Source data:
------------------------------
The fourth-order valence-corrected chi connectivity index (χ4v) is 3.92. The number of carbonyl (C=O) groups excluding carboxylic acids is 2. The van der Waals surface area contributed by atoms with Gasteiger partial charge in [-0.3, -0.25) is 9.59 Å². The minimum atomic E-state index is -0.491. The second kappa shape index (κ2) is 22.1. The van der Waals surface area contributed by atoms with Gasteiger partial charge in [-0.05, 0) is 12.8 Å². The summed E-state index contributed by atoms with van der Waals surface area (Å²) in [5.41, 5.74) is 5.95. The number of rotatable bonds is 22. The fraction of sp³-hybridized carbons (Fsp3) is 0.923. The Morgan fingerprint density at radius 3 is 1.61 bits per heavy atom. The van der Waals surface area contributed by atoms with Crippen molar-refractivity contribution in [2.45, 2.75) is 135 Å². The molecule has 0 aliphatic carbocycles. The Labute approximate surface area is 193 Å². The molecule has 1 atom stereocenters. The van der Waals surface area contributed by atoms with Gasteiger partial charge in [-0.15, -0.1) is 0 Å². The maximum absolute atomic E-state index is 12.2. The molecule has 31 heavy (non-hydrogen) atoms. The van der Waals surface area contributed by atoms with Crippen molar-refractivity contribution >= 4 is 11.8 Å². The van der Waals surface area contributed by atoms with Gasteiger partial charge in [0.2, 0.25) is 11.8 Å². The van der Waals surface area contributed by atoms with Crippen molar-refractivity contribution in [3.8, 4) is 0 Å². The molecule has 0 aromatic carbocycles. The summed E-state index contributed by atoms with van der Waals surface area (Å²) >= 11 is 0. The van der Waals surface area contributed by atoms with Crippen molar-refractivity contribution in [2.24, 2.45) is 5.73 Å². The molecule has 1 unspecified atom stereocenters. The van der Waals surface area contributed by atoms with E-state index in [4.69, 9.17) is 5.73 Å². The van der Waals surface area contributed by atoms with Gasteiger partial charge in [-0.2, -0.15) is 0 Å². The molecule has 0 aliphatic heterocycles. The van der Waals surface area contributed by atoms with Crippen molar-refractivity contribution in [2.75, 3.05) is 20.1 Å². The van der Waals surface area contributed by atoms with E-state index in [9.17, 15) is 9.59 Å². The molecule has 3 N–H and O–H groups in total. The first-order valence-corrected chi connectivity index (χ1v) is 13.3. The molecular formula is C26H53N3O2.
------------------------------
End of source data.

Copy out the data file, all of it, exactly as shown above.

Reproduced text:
The fourth-order valence-corrected chi connectivity index (χ4v) is 3.92. The number of carbonyl (C=O) groups excluding carboxylic acids is 2. The van der Waals surface area contributed by atoms with Gasteiger partial charge in [-0.3, -0.25) is 9.59 Å². The minimum atomic E-state index is -0.491. The second kappa shape index (κ2) is 22.1. The van der Waals surface area contributed by atoms with Gasteiger partial charge in [-0.05, 0) is 12.8 Å². The summed E-state index contributed by atoms with van der Waals surface area (Å²) in [5.41, 5.74) is 5.95. The number of rotatable bonds is 22. The fraction of sp³-hybridized carbons (Fsp3) is 0.923. The Morgan fingerprint density at radius 3 is 1.61 bits per heavy atom. The van der Waals surface area contributed by atoms with Crippen molar-refractivity contribution in [2.45, 2.75) is 135 Å². The molecule has 0 aliphatic carbocycles. The Labute approximate surface area is 193 Å². The molecule has 1 atom stereocenters. The van der Waals surface area contributed by atoms with Gasteiger partial charge in [-0.15, -0.1) is 0 Å². The maximum absolute atomic E-state index is 12.2. The molecule has 31 heavy (non-hydrogen) atoms. The van der Waals surface area contributed by atoms with Crippen molar-refractivity contribution >= 4 is 11.8 Å². The van der Waals surface area contributed by atoms with Gasteiger partial charge in [0.2, 0.25) is 11.8 Å². The van der Waals surface area contributed by atoms with Crippen molar-refractivity contribution in [3.8, 4) is 0 Å². The molecule has 0 aromatic carbocycles. The summed E-state index contributed by atoms with van der Waals surface area (Å²) >= 11 is 0. The van der Waals surface area contributed by atoms with Crippen molar-refractivity contribution in [2.24, 2.45) is 5.73 Å². The molecule has 1 unspecified atom stereocenters. The van der Waals surface area contributed by atoms with E-state index in [4.69, 9.17) is 5.73 Å². The van der Waals surface area contributed by atoms with Gasteiger partial charge in [-0.2, -0.15) is 0 Å². The molecule has 0 aliphatic heterocycles. The van der Waals surface area contributed by atoms with Crippen molar-refractivity contribution in [2.75, 3.05) is 20.1 Å². The van der Waals surface area contributed by atoms with E-state index in [9.17, 15) is 9.59 Å². The molecule has 3 N–H and O–H groups in total. The first-order valence-corrected chi connectivity index (χ1v) is 13.3. The molecular formula is C26H53N3O2.